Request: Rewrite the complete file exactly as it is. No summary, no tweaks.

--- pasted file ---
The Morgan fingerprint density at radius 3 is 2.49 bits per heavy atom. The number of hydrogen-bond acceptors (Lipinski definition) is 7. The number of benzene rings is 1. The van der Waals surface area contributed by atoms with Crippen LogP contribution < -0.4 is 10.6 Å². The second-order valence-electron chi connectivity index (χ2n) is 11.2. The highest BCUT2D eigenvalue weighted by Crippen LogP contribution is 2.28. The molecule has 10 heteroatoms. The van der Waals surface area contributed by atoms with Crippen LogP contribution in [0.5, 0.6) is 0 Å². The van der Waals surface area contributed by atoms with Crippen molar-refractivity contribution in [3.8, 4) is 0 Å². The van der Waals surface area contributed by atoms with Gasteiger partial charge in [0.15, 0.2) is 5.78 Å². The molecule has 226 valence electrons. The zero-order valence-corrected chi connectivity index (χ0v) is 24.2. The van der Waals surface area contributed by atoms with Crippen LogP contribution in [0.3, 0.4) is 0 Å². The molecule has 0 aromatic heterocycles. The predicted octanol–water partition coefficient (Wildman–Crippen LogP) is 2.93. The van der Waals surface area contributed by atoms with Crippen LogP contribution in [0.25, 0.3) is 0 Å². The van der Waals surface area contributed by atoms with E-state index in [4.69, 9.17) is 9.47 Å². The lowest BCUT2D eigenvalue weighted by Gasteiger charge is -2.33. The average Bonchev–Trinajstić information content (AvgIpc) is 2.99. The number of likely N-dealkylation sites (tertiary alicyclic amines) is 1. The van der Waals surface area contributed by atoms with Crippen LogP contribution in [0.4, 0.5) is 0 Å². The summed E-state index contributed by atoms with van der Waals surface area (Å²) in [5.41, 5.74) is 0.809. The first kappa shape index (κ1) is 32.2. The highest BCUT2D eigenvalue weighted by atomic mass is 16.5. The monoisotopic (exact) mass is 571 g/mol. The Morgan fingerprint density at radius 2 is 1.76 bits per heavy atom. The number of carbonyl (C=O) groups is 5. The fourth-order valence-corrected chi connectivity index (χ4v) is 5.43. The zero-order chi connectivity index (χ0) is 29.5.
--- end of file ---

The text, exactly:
The Morgan fingerprint density at radius 3 is 2.49 bits per heavy atom. The number of hydrogen-bond acceptors (Lipinski definition) is 7. The number of benzene rings is 1. The van der Waals surface area contributed by atoms with Crippen LogP contribution < -0.4 is 10.6 Å². The second-order valence-electron chi connectivity index (χ2n) is 11.2. The highest BCUT2D eigenvalue weighted by Crippen LogP contribution is 2.28. The molecule has 10 heteroatoms. The van der Waals surface area contributed by atoms with Crippen LogP contribution in [0.5, 0.6) is 0 Å². The van der Waals surface area contributed by atoms with Crippen molar-refractivity contribution in [3.8, 4) is 0 Å². The van der Waals surface area contributed by atoms with Gasteiger partial charge in [0.15, 0.2) is 5.78 Å². The molecule has 226 valence electrons. The zero-order valence-corrected chi connectivity index (χ0v) is 24.2. The van der Waals surface area contributed by atoms with Crippen LogP contribution in [0.3, 0.4) is 0 Å². The molecule has 0 aromatic heterocycles. The predicted octanol–water partition coefficient (Wildman–Crippen LogP) is 2.93. The van der Waals surface area contributed by atoms with Crippen LogP contribution in [0.25, 0.3) is 0 Å². The van der Waals surface area contributed by atoms with E-state index in [4.69, 9.17) is 9.47 Å². The lowest BCUT2D eigenvalue weighted by Gasteiger charge is -2.33. The average Bonchev–Trinajstić information content (AvgIpc) is 2.99. The number of likely N-dealkylation sites (tertiary alicyclic amines) is 1. The van der Waals surface area contributed by atoms with Crippen LogP contribution in [0.4, 0.5) is 0 Å². The summed E-state index contributed by atoms with van der Waals surface area (Å²) in [5.41, 5.74) is 0.809. The first kappa shape index (κ1) is 32.2. The highest BCUT2D eigenvalue weighted by atomic mass is 16.5. The monoisotopic (exact) mass is 571 g/mol. The Morgan fingerprint density at radius 2 is 1.76 bits per heavy atom. The number of carbonyl (C=O) groups is 5. The fourth-order valence-corrected chi connectivity index (χ4v) is 5.43. The zero-order chi connectivity index (χ0) is 29.5.